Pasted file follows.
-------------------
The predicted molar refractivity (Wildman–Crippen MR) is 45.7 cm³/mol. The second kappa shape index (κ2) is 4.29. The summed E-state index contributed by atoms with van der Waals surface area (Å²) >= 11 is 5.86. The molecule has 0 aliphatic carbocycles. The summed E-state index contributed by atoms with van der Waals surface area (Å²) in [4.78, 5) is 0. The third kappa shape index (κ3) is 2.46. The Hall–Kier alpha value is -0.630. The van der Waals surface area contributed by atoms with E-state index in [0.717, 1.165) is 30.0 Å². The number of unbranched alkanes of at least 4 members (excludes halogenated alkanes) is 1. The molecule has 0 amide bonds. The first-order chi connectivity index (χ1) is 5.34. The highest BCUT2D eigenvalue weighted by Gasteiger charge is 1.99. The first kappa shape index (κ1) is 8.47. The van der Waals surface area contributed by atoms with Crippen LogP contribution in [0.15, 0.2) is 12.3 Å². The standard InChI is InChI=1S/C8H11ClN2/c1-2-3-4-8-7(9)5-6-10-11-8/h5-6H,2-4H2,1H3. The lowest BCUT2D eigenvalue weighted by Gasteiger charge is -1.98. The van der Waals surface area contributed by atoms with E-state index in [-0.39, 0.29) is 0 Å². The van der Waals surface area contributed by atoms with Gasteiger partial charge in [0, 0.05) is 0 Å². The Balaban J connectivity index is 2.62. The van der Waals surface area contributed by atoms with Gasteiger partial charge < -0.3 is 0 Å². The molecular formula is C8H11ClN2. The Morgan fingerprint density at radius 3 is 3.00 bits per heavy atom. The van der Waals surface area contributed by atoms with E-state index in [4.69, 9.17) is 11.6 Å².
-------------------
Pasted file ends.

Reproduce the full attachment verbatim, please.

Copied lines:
The predicted molar refractivity (Wildman–Crippen MR) is 45.7 cm³/mol. The second kappa shape index (κ2) is 4.29. The summed E-state index contributed by atoms with van der Waals surface area (Å²) >= 11 is 5.86. The molecule has 0 aliphatic carbocycles. The summed E-state index contributed by atoms with van der Waals surface area (Å²) in [4.78, 5) is 0. The third kappa shape index (κ3) is 2.46. The Hall–Kier alpha value is -0.630. The van der Waals surface area contributed by atoms with E-state index in [0.717, 1.165) is 30.0 Å². The number of unbranched alkanes of at least 4 members (excludes halogenated alkanes) is 1. The molecule has 0 amide bonds. The first-order chi connectivity index (χ1) is 5.34. The highest BCUT2D eigenvalue weighted by Gasteiger charge is 1.99. The first kappa shape index (κ1) is 8.47. The van der Waals surface area contributed by atoms with Crippen LogP contribution in [0.15, 0.2) is 12.3 Å². The standard InChI is InChI=1S/C8H11ClN2/c1-2-3-4-8-7(9)5-6-10-11-8/h5-6H,2-4H2,1H3. The lowest BCUT2D eigenvalue weighted by Gasteiger charge is -1.98. The van der Waals surface area contributed by atoms with E-state index in [-0.39, 0.29) is 0 Å². The van der Waals surface area contributed by atoms with Gasteiger partial charge in [0, 0.05) is 0 Å². The Balaban J connectivity index is 2.62. The van der Waals surface area contributed by atoms with Gasteiger partial charge < -0.3 is 0 Å². The molecular formula is C8H11ClN2. The Morgan fingerprint density at radius 3 is 3.00 bits per heavy atom. The van der Waals surface area contributed by atoms with E-state index in [4.69, 9.17) is 11.6 Å².